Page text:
Although limited research exists regarding personal and community-level influences on active commuting, few, if any, studies have examined how institutional factors affect an individual’s propensity to walk or bicycle to work. Social ecological models posit that intervening at multiple levels is most effective (22), and much research has suggested that institutional or workplace interventions can
change health behaviors (23,24). Therefore, we examined the
association of cultural and physical workplace supports for active commuting with employee active commuting behavior. Understanding how workplace actions to support active commuting are related to walking and bicycling to work can suggest promising strategies for employer- or employee-initiated worksite interventions to increase utilitarian physical activity and help prevent chronic disease.
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Study setting and data collection
This study was conducted in Manhattan, Kansas, a small city (15 sq mi) with a 2006 population of 50,737, approximately three-quarters (76%) of which are adults aged 18 to 64 years (25). In 2006, most of the population was white (87%), 24% of households lived below the federal poverty level, and 95% of adults reported having a high school diploma or higher. The mean travel time to work for people
aged 16 years
or older was 14 minutes. The major employment sectors were government (41%), service
(22%), and retail (20%) (25). At the time of the study, no public transportation system was available in the city.
This study was part of a broader exploratory investigation of active commuting that was approved by the institutional review board at Kansas State University. For the larger study, an online survey was conducted from August to December 2008. Participants were recruited through links from local Web sites (eg, local newspaper, city government bicycle advisory board), e-mails to municipal and school board employees throughout the city, and fliers provided to area employers. Eligibility
criteria included being aged 18 years or older, living or working full-time or part-time in Manhattan, Kansas, and being physically able to walk or bicycle. People who began the survey and reported not being employed at all (n = 20) or being physically unable to walk or bicycle (n = 12) were not included in the analyses.
The online, anonymous survey (Axio Learning Systems, Manhattan, Kansas) consisted of several pages of questions related primarily to active commuting behaviors. After reading the consent statement, participants were asked during the survey to indicate their sex, age, race, education level, and estimated walking time to work (dichotomized as ≤20 min or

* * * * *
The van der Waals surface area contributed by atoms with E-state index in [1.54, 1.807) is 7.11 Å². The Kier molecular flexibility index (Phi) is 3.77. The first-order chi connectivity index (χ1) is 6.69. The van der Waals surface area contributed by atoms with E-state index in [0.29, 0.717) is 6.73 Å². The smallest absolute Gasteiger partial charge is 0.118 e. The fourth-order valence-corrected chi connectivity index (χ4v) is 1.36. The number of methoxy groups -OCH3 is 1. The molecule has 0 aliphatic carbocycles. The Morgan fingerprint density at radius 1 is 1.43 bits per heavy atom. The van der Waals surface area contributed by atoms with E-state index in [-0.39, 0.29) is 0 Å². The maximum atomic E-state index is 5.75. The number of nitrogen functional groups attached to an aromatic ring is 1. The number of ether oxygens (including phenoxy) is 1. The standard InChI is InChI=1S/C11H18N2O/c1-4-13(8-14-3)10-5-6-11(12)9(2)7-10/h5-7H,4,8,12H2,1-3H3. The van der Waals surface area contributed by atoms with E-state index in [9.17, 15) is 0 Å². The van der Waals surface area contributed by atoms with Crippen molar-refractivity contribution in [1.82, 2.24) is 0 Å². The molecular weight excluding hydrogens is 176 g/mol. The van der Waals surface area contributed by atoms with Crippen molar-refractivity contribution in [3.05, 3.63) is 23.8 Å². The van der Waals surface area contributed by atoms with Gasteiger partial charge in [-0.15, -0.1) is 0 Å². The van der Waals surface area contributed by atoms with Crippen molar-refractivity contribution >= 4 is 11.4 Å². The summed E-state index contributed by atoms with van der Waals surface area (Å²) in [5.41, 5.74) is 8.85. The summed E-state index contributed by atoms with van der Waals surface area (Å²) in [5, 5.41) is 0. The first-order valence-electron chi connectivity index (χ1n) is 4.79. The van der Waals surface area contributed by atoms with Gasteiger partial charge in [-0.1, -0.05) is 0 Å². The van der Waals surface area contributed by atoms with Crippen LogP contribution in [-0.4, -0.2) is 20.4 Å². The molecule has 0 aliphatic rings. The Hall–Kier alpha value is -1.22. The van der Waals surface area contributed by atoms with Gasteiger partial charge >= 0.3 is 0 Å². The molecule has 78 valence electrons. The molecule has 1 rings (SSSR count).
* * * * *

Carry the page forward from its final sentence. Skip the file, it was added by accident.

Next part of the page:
Cultural supports for active commuting were measured with 2 Likert scale–type questions. The first asked about respondents’ perceptions about the extent to which their employer encourages active commuting, and this was recoded as “absent” (“does not at all encourage” to “a little”) versus “present” (“somewhat” to “strongly encourages”). The second question asked about the perceived number of coworkers who actively commute to work (recoded as “none” or “some”). A dichotomous
variable was created that categorized participants as having neither type of cultural support or having at least 1 cultural support.
Physical supports for active commuting were measured with 3 yes/no questions about the availability of bicycle parking, bicycle storage policies, and showers or lockers at the workplace. These variables were summed to designate respondents with 0, 1, or 2 or more of the 3 types of physical supports. Participants were also asked to indicate the number of times per week they walked and bicycled to or from work, and a dichotomous active commuting outcome variable was created indicating 0 trips
versus at least 1 trip by foot or bicycle. All survey questions relevant to this study are provided in the
Chi-square tests were used to assess differences in the prevalence of active commuting behavior and physical and cultural supports between men and women and between respondents of different ages (18-39 y vs ≥40
y). Binomial logistic regression was used to predict the likelihood of actively commuting to work at least once per week, according to the number of cultural and physical workplace supports reported, using the 0 supports category as the reference group for each model. We
also examined the likelihood of active commuting on the basis of the presence or absence of the 5 types of supports. For all analyses, separate models were examined for the full sample of participants, for men and women independently, and for younger (18-39 y) and older (≥40 y) adults independently. All analyses controlled for age, race, education, perceived walking time to work, and sex (when these variables were not used to stratify the sample). Missing data were
few but excluded pairwise. All analyses were conducted using SPSS version 17.0 (SPSS, Inc, Chicago, Illinois).
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In total, 375 people completed the survey (Table 1).
The mean age of respondents was 40 years, and most participants were white,
female, and highly educated, which was largely representative of the study city
(25). Approximately one-quarter of the sample reported actively commuting to or
from work at least once per week, and men and younger adults were more likely to